Before the 18th century hands, feet or other body parts were most commonly used to massage the body. After this date hand cranked and electrical vibration devices were introduced to supplement massage therapy.
Electrotherapy dates back to the 18th century and the experiments of Jean Jallabert who began analysing electricity's ability to stimulate muscles. In 1831 Michael Faraday discovered electromagnetic induction - the generation of electricity in a wire by means of the electromagnetic effect of a current in another wire. This became the basic principle behind the induction coil and a repeater used in Edward Montague Clark's magneto-electric machine, the first to be used in medicine.
The problem of the painful application of faradic current was solved by French physiologist Jacques d'Arsonval. He discovered that increasing current frequency lessened the pain. By the late 19th century electrical therapeutic devices were manufactured both for home use and for physicians and other practitioners. One kind of device sent an electric current through the patient's body and these are still sometimes used by physiotherapists to stimulate muscles or increase blood flow.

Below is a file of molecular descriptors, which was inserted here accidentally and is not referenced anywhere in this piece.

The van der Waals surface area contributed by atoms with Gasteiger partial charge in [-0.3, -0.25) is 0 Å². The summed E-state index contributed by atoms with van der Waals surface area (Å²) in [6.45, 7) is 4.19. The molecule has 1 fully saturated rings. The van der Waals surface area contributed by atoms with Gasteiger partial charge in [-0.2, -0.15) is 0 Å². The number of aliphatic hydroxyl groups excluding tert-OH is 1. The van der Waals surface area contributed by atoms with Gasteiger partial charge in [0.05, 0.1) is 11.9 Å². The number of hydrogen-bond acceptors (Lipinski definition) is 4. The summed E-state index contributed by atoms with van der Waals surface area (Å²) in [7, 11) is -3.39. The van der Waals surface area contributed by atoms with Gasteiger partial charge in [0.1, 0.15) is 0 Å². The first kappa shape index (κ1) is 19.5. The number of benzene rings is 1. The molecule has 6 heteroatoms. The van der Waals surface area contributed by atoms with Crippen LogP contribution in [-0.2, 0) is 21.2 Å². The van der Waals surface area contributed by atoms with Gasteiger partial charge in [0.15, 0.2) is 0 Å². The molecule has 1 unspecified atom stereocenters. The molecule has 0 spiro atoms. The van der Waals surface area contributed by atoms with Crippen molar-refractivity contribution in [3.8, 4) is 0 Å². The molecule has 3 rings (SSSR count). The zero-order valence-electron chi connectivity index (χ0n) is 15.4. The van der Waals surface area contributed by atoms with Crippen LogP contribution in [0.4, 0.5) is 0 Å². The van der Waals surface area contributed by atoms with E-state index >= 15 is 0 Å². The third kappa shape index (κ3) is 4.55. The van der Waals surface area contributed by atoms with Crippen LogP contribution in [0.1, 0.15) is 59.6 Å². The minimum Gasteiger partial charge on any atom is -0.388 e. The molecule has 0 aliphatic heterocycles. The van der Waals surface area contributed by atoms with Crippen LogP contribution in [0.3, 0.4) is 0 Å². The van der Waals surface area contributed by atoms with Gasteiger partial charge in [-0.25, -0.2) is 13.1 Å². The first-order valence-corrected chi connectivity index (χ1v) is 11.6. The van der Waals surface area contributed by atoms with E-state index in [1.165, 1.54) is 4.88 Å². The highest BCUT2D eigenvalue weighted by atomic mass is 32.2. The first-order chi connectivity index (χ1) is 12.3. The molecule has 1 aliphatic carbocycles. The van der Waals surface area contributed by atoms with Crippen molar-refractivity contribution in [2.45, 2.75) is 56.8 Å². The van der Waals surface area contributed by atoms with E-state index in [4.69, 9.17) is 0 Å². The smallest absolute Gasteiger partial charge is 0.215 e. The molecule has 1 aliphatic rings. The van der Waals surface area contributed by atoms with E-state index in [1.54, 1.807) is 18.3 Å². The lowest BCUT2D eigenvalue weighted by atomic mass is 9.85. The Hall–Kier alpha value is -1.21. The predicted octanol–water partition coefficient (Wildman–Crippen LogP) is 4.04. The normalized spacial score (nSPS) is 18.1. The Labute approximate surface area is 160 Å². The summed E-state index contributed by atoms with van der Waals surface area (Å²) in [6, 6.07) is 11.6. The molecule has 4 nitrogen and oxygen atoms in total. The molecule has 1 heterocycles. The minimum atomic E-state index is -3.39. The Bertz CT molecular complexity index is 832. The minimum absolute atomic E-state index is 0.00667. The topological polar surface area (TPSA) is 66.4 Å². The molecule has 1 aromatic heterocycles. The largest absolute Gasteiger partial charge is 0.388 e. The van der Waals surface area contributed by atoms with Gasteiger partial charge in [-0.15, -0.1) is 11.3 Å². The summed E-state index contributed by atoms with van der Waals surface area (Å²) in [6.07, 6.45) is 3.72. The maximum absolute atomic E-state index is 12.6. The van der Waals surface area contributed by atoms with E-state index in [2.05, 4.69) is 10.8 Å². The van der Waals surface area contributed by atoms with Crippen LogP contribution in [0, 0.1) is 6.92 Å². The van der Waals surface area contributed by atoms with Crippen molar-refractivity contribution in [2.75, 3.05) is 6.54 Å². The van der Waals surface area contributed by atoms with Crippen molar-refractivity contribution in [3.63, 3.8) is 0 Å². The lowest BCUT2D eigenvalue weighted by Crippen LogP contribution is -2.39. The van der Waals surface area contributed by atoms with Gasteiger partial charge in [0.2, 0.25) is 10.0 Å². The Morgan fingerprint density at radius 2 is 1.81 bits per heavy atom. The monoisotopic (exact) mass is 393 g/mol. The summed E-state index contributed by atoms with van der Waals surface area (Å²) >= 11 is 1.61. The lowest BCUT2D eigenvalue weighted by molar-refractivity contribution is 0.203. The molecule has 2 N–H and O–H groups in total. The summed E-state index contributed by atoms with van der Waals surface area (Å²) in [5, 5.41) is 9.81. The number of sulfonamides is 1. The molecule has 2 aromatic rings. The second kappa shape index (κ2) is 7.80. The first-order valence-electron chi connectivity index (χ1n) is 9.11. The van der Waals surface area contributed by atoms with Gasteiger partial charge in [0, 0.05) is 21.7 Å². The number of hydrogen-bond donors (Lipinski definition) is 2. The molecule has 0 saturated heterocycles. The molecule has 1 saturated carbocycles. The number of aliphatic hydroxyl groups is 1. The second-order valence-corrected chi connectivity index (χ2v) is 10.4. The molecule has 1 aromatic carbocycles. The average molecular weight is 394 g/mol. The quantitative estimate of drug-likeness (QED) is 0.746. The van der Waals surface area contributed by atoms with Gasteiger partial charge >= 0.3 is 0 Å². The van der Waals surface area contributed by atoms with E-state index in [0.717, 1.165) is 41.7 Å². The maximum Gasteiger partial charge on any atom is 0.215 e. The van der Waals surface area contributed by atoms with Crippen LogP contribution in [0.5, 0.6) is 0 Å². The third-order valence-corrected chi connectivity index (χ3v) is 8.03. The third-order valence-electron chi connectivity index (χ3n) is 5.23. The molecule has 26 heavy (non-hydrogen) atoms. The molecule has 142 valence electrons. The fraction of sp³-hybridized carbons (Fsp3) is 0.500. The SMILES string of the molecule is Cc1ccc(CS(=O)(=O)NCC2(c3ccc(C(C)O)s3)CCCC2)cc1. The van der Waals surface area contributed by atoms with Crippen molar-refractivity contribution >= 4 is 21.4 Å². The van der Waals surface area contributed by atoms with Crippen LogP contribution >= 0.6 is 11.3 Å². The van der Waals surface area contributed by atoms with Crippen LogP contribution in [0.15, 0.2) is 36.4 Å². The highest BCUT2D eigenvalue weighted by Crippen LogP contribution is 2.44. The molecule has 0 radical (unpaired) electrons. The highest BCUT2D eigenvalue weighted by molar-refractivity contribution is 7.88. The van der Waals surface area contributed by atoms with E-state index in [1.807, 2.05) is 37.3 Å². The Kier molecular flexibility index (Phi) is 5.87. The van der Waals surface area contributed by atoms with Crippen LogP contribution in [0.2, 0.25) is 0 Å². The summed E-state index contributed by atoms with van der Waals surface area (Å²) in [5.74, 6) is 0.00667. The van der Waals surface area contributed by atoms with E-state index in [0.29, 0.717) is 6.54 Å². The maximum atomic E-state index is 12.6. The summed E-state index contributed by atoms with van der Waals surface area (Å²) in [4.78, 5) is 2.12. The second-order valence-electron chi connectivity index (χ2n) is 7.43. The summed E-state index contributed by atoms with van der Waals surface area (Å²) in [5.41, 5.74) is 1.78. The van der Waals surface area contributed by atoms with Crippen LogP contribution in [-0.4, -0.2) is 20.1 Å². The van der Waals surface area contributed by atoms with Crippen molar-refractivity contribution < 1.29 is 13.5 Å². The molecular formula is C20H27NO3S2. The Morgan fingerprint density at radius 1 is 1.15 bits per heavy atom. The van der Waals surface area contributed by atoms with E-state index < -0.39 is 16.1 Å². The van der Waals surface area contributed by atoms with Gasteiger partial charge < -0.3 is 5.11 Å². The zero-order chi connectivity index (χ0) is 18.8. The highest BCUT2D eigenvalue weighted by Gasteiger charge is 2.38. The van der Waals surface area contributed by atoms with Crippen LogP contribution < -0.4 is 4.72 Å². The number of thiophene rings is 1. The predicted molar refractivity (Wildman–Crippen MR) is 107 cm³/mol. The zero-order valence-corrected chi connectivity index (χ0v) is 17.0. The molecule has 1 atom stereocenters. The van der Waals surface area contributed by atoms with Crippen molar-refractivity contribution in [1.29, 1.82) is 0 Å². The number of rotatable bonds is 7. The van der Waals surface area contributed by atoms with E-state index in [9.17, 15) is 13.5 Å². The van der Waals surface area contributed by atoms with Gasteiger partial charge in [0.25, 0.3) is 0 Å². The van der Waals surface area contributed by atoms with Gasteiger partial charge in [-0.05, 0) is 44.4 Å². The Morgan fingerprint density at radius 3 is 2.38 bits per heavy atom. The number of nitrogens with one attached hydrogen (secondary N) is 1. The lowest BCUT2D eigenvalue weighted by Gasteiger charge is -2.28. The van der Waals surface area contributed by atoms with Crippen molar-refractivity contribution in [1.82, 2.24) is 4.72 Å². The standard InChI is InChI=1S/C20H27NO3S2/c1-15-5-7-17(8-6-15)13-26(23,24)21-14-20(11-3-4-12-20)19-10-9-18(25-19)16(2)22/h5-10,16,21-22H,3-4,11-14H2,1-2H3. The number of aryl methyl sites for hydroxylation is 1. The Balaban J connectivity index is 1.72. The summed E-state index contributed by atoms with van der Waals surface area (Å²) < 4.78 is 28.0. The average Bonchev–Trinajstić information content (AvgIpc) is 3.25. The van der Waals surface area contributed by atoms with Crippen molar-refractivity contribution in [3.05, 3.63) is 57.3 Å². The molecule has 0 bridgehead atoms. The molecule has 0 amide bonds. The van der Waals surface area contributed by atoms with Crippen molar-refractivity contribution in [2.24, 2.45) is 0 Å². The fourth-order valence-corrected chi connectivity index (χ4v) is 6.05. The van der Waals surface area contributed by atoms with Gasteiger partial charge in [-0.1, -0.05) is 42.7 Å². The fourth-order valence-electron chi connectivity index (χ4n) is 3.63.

Another electrical vibration device emerged in the 19th century. This was essentially a vibrator powered by electricity or hand-cranking which massaged the surface of the skin. The first hand-cranked machines were developed in Germany in the 1850s and delivered percussion in one direction. Steam and electric powered devices followed soon after; some of which could accommodate more than one person at a time.
Electrical and hand-cranked vibration devices were popular at the beginning of the 20th century but electrotherapeutic and hand-cranked vibrators faded in obscurity as the century progressed. Battery and electrically powered vibrators are still manufactured in large quantities around the globe.
Geoff Barker, Assistant Curator, April 2008
Gray, Ira, A Few words on Medical Electricity, Austral Publishing Co, Melbourne, about 1885
Instruction booklet, Shelton Electric Vibrator, Skelton Elecrtic Company, New York, (1910)
Ian Blomeley, 'Good Vibrations: The Macaura Bloood Circulator, Social History Curators Group News, number 27, 1991, p. 9-10
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